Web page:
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Audio Drama Review


Doctor Who
Sisters of the Flame


Starring: Paul McGann
Big Finish Productions
RRP: £10.99 (CD), £8.99 (download)
ISBN: 978 1 84435 310 1
Available 30 July 2008

The richest man in the galaxy has just bought a backward planet with no obvious mineral wealth in the outer reaches of the universe. An obscure mystical sect has been revived after centuries of neglect. A new race of aliens is hunting for prey. Why? As the Doctor and Lucie attempt to discover the answer, it becomes clear that someone is attempting to resurrect the past - and they need a Time Lord to help them achieve it...

As with last year’s season of Eighth Doctor and Lucie adventures, this one ends with a two-part story, of which this is the first instalment. However, in the style of the new television series (and also early ’60s Who), each episode is individually titled.

This instalment had the working title of Kidnapped (which Sheridan Smith uses in the interviews at the end of the disc), but its eventual title, Sisters of the Flame, makes it clear that it sees the return of the Sisterhood of Karn, who previously appeared in The Brain of Morbius (which, conveniently for those who aren’t familiar with the events of that story, has recently been released on DVD). One of the sisters is played by the seemingly omnipresent Katarina Olsson, though this time she’s playing a much older character than her usual range (and her image has been neatly aged up in Grant Kempster’s illustration on the CD booklet’s centre spread). Also putting in a return appearance is Nickolas Grace as the unscrupulous Time Lord Straxus.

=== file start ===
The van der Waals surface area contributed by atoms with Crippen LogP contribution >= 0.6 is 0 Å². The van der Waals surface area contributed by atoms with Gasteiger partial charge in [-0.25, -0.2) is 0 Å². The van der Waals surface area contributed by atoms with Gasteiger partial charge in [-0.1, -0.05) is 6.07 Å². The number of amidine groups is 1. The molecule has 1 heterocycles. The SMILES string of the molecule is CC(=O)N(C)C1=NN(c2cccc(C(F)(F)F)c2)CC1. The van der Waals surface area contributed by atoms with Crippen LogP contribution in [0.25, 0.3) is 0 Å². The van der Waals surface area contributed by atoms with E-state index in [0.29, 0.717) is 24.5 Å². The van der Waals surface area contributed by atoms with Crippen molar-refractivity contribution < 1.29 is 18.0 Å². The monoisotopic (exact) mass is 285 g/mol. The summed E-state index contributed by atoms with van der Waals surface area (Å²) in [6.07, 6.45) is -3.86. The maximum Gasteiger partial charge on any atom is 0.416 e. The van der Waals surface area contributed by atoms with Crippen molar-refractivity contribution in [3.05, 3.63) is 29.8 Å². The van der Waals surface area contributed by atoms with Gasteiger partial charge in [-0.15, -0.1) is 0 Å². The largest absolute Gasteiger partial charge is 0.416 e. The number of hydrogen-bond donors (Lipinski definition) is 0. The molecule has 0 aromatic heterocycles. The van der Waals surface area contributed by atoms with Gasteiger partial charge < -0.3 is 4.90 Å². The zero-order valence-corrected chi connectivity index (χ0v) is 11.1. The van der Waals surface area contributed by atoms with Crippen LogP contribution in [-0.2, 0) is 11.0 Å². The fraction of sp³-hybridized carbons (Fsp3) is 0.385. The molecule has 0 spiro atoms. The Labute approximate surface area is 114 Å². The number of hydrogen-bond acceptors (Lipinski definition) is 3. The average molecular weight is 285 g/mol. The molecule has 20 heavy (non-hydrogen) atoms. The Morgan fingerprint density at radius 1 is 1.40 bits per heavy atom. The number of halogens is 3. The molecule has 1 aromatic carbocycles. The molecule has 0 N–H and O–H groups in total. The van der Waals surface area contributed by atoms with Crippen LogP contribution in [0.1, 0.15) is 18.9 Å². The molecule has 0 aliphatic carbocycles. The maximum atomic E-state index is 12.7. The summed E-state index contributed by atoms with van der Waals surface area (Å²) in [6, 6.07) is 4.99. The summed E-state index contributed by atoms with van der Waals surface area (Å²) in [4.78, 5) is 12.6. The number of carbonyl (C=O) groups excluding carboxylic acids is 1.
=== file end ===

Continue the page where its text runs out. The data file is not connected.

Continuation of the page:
There’s no Solon on the planet Karn this time, but Kenneth Colley exhibits a similar kind of insanity - often quiet, occasionally shouty - as the zillionaire Zarodnix. Meanwhile, Alexander Siddig need have no concerns about typecasting having played Deep Space Nine’s Dr Bashir for seven years, as here he portrays a giant centipede police officer called Rosto! The actor sounds very different to Bashir, even when interviewed at the end of the disc.

Again in common with recent series (and also ’60s seasons) of television Who, this particular episode is “Doctor-lite”, meaning that the Doctor (Paul McGann) is mostly absent from events (having been kidnapped in the opening few minutes). However, though this factor was necessitated by McGann’s availability, it also serves a dramatic function. Nicholas Briggs’s script demonstrates Lucie Miller’s (Smith) strength of character, as she is forced to cope without the Doctor and seeks to rescue him.

The episode ends on a cliffhanger that will fan the flames of fans’ excitement over next month’s concluding episode...


Richard McGinlay

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